Get Yapping: How to Voice Your App Opinions

As you may know, I am a huge social media user. I am constantly all over Twitter and Facebook (and blogs, of course), and I dabble in Pinterest, Google+, Reddit, LinkedIn, Instagram………..well, you get the point. Last year, if you had asked me the best way to find and critique good apps, I would have recommended you use a combination of all of these. “Facebook, Twitter, and blogs will be the most useful,” I would have said. “Join the SLPs Talk Apps group on Facebook, start following #SLPeeps on Twitter, and read blogs like Speech Techie and Speaking of Apps.”

While I still use all of these invaluable resources, it’s not incredibly time efficient. On Facebook, the same questions get asked over and over again, there is no organized way to make thorough or consistent recommendations, and although the posts are made by individuals, intentions are not always transparent. Twitter is very fast-paced, and it is hit-or-miss whether people with real knowledge will happen to see your tweet and give you the information you need. Blogs are far more organized and have credible reviews, but that means keeping up with each of them and constantly perusing old material to find the content that you want. Oh, and there are those fantastic app lists that hard-working SLP bloggers have put together, but they typically reflect introductory information, and you usually still need to do plenty more research to determine if the app is worth your purchase. Is anyone else stressed out yet?! Can’t we just have one place to search for apps that brings together all the features we want: organization, credible and verifiable reviews, consistency, community, efficient and various searching methods, and a uniform rating system? Well, perhaps we can… :)

Continue reading

Bag Game

Any of you #slpeeps involved in Twitter have probably seen this app touted as “the app that kids can’t play alone.” I was intrigued and, okay, a little skeptical. Thankfully, I downloaded it and was pleasantly surprised. :)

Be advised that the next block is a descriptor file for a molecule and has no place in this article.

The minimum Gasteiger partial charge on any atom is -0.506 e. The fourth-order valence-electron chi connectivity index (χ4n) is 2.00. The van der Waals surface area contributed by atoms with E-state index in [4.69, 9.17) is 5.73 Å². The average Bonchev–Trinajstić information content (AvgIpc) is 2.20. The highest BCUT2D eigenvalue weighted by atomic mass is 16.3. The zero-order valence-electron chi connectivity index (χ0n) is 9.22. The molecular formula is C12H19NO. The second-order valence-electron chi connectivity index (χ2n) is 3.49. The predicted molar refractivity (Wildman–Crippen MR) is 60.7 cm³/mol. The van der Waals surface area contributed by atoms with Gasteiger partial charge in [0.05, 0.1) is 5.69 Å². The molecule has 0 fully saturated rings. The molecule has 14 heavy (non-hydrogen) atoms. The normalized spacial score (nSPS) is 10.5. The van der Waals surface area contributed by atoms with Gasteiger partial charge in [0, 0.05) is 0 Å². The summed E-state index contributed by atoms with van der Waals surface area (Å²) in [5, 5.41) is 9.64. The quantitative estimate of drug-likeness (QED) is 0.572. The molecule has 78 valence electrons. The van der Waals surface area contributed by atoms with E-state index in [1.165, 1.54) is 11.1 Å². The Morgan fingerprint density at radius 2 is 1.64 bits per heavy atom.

What It Is: Developer all4mychild‘s interesting spin on the game of 20 Questions.

Continue reading

Bugs and Buttons

What It Is: A collection of games with the overlying themes of bugs and buttons by Little Bit Studio.

Continue reading

Kids Traffic Light

Sometimes the best apps are the simple (and free!) ones that seem to have absolutely nothing to do with speech-language therapy. Here’s a fun one that has more uses than I originally thought.

What It Is: A touch-controlled stoplight by Cloudburst Games.

Continue reading

Heroes of the City

What It Is: A collection of interactive stories (and a memory game) by Ruta Ett based on a TV show. Each story is about a different vehicle (police car, seaplane, digger, etc.) and its jobs and daily activities.

Continue reading

iASL

There are several American Sign Language (ASL) apps on the market, but I have been largely dissatisfied with the ones I’ve tried so far. So, similar to the Artik Pix review I posted a couple of weeks ago, I want this post to be less of my singular viewpoint and more of your comparisons. Again, I’ll review one of the apps I have, and then you can chime in with how your app compares. Feel free to just give a brief overview or go into more detail–anything that you think will help us find a good ASL app (or weed out the bad ones).

What It Is: An English-to-ASL translator and dictionary by BKS Investment.

Continue reading

ArtikPix

I would guess that most speech-language therapists who use phones or tablets in therapy will have already purchased an articulation flashcards app. This post, however, will hopefully help anyone just starting out with this technology to make an informed decision. Unlike my previous posts, where I have simply described my point of view on a single app, I want to engage others who use similar apps and allow them to compare and contrast. Since these articulation apps tend to be on the pricier side, reviewers typically only purchase one, and it is difficult to discern how various options “match up.” With this post, I’ll start by reviewing the articulation flashcard app that I use most frequently, but then I am calling on you (fellow #slpeeps!) to share with me how the artic flashcard app(s) you use measures up. This is a bit of an experiment in #slpeep interaction that was inspired by a recent Twitter conversation with Dr. Bronwyn Hemsley (@bronwynah). If you are an SLP using a similar app, participate and let us know why your app should (or shouldn’t) be downloaded by the next curious SLP!

What It Is: Articulation flashcard decks by RinnApps, arranged by phoneme.

Continue reading